How to pass this template template argument? (MSVC++ 8 error C3200)

Discussion in 'C++' started by Niels Dekker - no reply address, Jan 27, 2006.

  1. The following attempt to pass my template "Base" as a template template
    argument was rejected by Microsoft VC++ 8.0 (2005), while it still works
    on VC++ 7.1 (2003). Is it correct C++? And is there a workaround?

    template <typename T> class Base
    {
    };
    template <typename U, template <typename> class TempTemp>
    class Derived;

    template <typename V>
    class Derived<V, Base> : public Base<V>
    {
    public:
    template <typename W> void Fun(Derived<W, Base>&) // <-- error!?!
    {
    }
    };

    MSVC++ 8.0 says about Fun(Derived<W, Base>&):
    error C3200: 'Base<T>' : invalid template argument for template
    parameter 'TempTemp', expected a class template
    see reference to class template instantiation 'Derived<V,Base>' being
    compiled


    Kind regards,

    Niels Dekker
    www.xs4all.nl/~nd/dekkerware
     
    Niels Dekker - no reply address, Jan 27, 2006
    #1
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  2. Niels Dekker - no reply address wrote:
    > The following attempt to pass my template "Base" as a template
    > template argument was rejected by Microsoft VC++ 8.0 (2005), while it
    > still works on VC++ 7.1 (2003). Is it correct C++? And is there a
    > workaround?
    >
    > template <typename T> class Base
    > {
    > };
    > template <typename U, template <typename> class TempTemp>
    > class Derived;
    >
    > template <typename V>
    > class Derived<V, Base> : public Base<V>
    > {
    > public:
    > template <typename W> void Fun(Derived<W, Base>&) // <-- error!?!
    > {
    > }
    > };
    >
    > MSVC++ 8.0 says about Fun(Derived<W, Base>&):
    > error C3200: 'Base<T>' : invalid template argument for template
    > parameter 'TempTemp', expected a class template
    > see reference to class template instantiation 'Derived<V,Base>' being
    > compiled
    >


    I just added this:

    int main()
    {
    Derived<int,Base> di;
    Derived<char,Base> dc;
    di.Fun(dc);
    }

    And compiled it successfully with VC++ v8.0.

    Please next time post the _complete_ code if you want us to be able
    to help you with any particular problem.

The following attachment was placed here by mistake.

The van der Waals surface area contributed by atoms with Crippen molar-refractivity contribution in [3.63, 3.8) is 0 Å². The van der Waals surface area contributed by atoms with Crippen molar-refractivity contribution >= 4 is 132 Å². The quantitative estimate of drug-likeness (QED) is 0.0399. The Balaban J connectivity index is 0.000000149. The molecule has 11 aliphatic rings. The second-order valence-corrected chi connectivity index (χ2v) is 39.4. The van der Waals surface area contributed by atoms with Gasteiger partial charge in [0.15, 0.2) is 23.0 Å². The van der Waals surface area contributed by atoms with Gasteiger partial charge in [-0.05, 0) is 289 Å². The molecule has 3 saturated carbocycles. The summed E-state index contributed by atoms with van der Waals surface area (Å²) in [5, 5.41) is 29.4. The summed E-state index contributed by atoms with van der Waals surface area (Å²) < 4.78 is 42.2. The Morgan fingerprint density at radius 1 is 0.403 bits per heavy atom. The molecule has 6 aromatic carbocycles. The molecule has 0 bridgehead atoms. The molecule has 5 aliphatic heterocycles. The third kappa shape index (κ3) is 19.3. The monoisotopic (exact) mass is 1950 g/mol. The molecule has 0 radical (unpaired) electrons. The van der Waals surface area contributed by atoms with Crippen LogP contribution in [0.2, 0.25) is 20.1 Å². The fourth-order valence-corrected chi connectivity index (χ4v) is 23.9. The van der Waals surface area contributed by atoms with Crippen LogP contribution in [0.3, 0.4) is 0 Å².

V
     
    Victor Bazarov, Jan 28, 2006
    #2
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  3. Niels Dekker - no reply address

    John Carson Guest

    "Victor Bazarov" <> wrote in message
    news:
    > Niels Dekker - no reply address wrote:
    >> The following attempt to pass my template "Base" as a template
    >> template argument was rejected by Microsoft VC++ 8.0 (2005), while it
    >> still works on VC++ 7.1 (2003). Is it correct C++? And is there a
    >> workaround?
    >>
    >> template <typename T> class Base
    >> {
    >> };
    >> template <typename U, template <typename> class TempTemp>
    >> class Derived;
    >>
    >> template <typename V>
    >> class Derived<V, Base> : public Base<V>
    >> {
    >> public:
    >> template <typename W> void Fun(Derived<W, Base>&) // <-- error!?!
    >> {
    >> }
    >> };
    >>
    >> MSVC++ 8.0 says about Fun(Derived<W, Base>&):
    >> error C3200: 'Base<T>' : invalid template argument for template
    >> parameter 'TempTemp', expected a class template
    >> see reference to class template instantiation 'Derived<V,Base>'
    >> being compiled
    >>

    >
    > I just added this:
    >
    > int main()
    > {
    > Derived<int,Base> di;
    > Derived<char,Base> dc;
    > di.Fun(dc);
    > }
    >
    > And compiled it successfully with VC++ v8.0.



    Strange. It won't compile for me on either VC++ Express 2005 or a Release
    Candidate of VS Team System.

    --
    John Carson
     
    John Carson, Jan 28, 2006
    #3
  4. Niels Dekker - no reply address

    John Carson Guest

    "Niels Dekker - no reply address" <> wrote in
    message news:
    > The following attempt to pass my template "Base" as a template
    > template argument was rejected by Microsoft VC++ 8.0 (2005), while it
    > still works on VC++ 7.1 (2003). Is it correct C++? And is there a
    > workaround?
    >
    > template <typename T> class Base
    > {
    > };
    > template <typename U, template <typename> class TempTemp>
    > class Derived;
    >
    > template <typename V>
    > class Derived<V, Base> : public Base<V>
    > {
    > public:
    > template <typename W> void Fun(Derived<W, Base>&) // <-- error!?!
    > {
    > }
    > };


    The workaround is to qualify Base with ::, so that it becomes:

    template <typename W> void Fun(Derived<W, ::Base>&)
    {
    }

    As for whether your original code is valid C++, I am inclined to think that
    it is but I wouldn't bet my life on it. The strongest indication that the
    original code is valid is that Comeau compiles it without complaint.

    I believe what is happening is the following. VC++ 8 is reading Base as
    Base<V>. In the following simpler example, that would be correct:

    template <class V>
    class Base
    {
    Base b; // read this as Base<V>
    };

    If you wanted to refer to the template Base inside Base, then you could use
    ::Base.